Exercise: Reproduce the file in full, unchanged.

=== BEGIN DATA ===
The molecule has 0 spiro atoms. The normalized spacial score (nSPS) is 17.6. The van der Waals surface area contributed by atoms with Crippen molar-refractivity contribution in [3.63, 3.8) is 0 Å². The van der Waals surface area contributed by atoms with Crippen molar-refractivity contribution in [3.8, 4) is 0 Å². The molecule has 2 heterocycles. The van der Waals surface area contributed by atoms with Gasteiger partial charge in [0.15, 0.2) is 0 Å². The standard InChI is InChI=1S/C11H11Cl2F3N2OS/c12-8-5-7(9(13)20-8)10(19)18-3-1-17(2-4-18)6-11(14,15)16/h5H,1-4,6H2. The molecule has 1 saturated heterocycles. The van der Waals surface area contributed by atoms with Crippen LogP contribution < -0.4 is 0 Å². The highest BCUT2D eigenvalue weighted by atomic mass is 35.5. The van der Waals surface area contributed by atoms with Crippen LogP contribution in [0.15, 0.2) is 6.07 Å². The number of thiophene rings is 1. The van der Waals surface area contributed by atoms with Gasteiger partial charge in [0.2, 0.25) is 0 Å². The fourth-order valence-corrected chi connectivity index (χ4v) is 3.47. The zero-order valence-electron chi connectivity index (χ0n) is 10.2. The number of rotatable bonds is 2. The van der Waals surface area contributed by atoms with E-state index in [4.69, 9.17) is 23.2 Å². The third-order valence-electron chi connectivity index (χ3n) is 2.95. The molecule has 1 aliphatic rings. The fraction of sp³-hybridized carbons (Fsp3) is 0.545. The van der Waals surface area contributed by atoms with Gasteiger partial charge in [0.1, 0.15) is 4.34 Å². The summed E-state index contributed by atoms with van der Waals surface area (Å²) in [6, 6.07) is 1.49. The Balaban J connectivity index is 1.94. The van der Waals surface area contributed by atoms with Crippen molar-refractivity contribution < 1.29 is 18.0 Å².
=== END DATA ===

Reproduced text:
The molecule has 0 spiro atoms. The normalized spacial score (nSPS) is 17.6. The van der Waals surface area contributed by atoms with Crippen molar-refractivity contribution in [3.63, 3.8) is 0 Å². The van der Waals surface area contributed by atoms with Crippen molar-refractivity contribution in [3.8, 4) is 0 Å². The molecule has 2 heterocycles. The van der Waals surface area contributed by atoms with Gasteiger partial charge in [0.15, 0.2) is 0 Å². The standard InChI is InChI=1S/C11H11Cl2F3N2OS/c12-8-5-7(9(13)20-8)10(19)18-3-1-17(2-4-18)6-11(14,15)16/h5H,1-4,6H2. The molecule has 1 saturated heterocycles. The van der Waals surface area contributed by atoms with Crippen LogP contribution < -0.4 is 0 Å². The highest BCUT2D eigenvalue weighted by atomic mass is 35.5. The van der Waals surface area contributed by atoms with Crippen LogP contribution in [0.15, 0.2) is 6.07 Å². The number of thiophene rings is 1. The van der Waals surface area contributed by atoms with Gasteiger partial charge in [0.2, 0.25) is 0 Å². The fourth-order valence-corrected chi connectivity index (χ4v) is 3.47. The zero-order valence-electron chi connectivity index (χ0n) is 10.2. The number of rotatable bonds is 2. The van der Waals surface area contributed by atoms with E-state index in [4.69, 9.17) is 23.2 Å². The third-order valence-electron chi connectivity index (χ3n) is 2.95. The molecule has 1 aliphatic rings. The fraction of sp³-hybridized carbons (Fsp3) is 0.545. The van der Waals surface area contributed by atoms with Gasteiger partial charge in [0.1, 0.15) is 4.34 Å². The summed E-state index contributed by atoms with van der Waals surface area (Å²) in [6, 6.07) is 1.49. The Balaban J connectivity index is 1.94. The van der Waals surface area contributed by atoms with Crippen molar-refractivity contribution < 1.29 is 18.0 Å².